CNN Rolls Out Election Express

(click thumbnail)In newsroom mode, CNN Election Express can accommodate up to 20 people.WASHINGTON
The new CNN Election Express hit the road last month, bringing the news network’s newest, most powerful HD tool to the candidates.

It’s a satellite truck capable of four live simultaneous HD feeds to CNN facilities around the country. It’s a studio with soft, black sofas for candidate interviews. And it’s a portable, self-sufficient news bureau with enough desk space, benches, power and broadband for 20 people, according to David Bohrman, CNN senior vice president and Washington Bureau chief.

Toward the back of the bus, a producer can edit on the road on Final Cut Pro, with 13 TB of server space. The bus can handle all major SD and HD inputs—P2, HDV, Canon formats and Sony XDCAM—so it can link up with any local crew it encounters and with CNN’s own big-name reporters who fly in for a story.

New Bus Powers CNN-YouTube DebatesAt the CNN-YouTube debate at The Citadel in Charleston, S.C., July 23, producers used the new Election Express bus (alongside an HD sports production truck) for chores from choosing and compositing the YouTube debate questions, to serving them up live, to transmitting the whole thing over satellite.

In the days just before the debate, with the bus in its newsroom mode, producers culled through about 3,000 YouTube submissions (shown on computers or the bus monitors), voting the clips in or out of a finalist “bucket of 100,” said David Bohrman, CNN executive vice president and Washington Bureau chief.

(click thumbnail)CNN aimed to simulate the YouTube experience, but not to exactly duplicate the YouTube Web pages, with their comment sections and other material.

So after the team narrowed the field to about 75 questions for debate day (about 40 were actually used), Election Express Producer Joshua Rubin pulled an all-nighter compositing fresh video clips.

He pulled the raw video files from YouTube and used Final Cut Pro to composite new clips, with an animated background of the floating words “CNN You-Tube Debate” and the citizen’s name, city and state. Rubin also added a slide-bar timeline like those on many video players but not part of the native YouTube clip.

CNN took submissions until 3 a.m. local time the night before the debate, so the crew arrived in the morning to find 500 new submissions—four of which actually made the cut. (For the next CNN-YouTube debate, among Republicans Nov. 28 in St. Petersburg, Fla., the network plans to set the submission deadline a day or so earlier.).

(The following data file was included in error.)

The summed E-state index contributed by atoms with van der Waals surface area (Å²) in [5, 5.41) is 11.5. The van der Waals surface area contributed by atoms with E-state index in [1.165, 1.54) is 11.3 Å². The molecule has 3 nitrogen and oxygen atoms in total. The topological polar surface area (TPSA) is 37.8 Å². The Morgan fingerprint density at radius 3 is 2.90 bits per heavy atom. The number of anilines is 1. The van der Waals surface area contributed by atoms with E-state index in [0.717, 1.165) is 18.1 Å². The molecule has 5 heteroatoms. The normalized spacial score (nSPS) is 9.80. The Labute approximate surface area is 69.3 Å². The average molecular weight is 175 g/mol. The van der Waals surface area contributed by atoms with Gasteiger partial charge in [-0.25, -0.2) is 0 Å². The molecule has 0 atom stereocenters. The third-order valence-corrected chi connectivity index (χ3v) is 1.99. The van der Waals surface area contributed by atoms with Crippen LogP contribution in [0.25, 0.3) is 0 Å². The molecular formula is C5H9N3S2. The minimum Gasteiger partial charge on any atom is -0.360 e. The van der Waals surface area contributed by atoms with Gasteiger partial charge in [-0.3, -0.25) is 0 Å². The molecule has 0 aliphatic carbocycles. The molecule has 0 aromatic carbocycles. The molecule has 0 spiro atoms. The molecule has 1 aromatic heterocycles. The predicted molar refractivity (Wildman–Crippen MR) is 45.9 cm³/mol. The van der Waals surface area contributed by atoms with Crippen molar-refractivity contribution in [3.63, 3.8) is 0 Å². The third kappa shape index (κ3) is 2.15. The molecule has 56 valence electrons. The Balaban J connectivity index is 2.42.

Producers saved the clips on the server on the bus. Then live, on the sports production truck, they used Fork Playout software (from Netherlands-based Building4Media and customized by CNN) to bring the clips up when needed and onto the 25-foot screen inside the McAlister Field House, along with small flat-panel monitors on the candidates’ podiums.

A producer in the truck, behind Bohrman, operated a laptop connected through two jacks in the bus’ side panel to the Fork LAN, which includes the bus server.

“We needed to be incredibly flexible in real time,” said Bohrman. “When I said, here’s what the next clip is going to be, and Anderson [Cooper] said, ‘Our next clip is for you, Senator Clinton,’ our producer behind me hit play on her laptop. It triggered the server to play the clip out of one of the two server ports.”

Bohrman then told the director which of the two sources to send to the arena (and to use as the audio source).

“So the bus itself was playback source for all the high-def clips because it’s the only thing we have that can actually play back high-definition clips in this sort of random access, change-your-mind, change-your-playlist way, with thumbnails—the way that we operate,” he said. “It would have been vary hard to do that any other way.”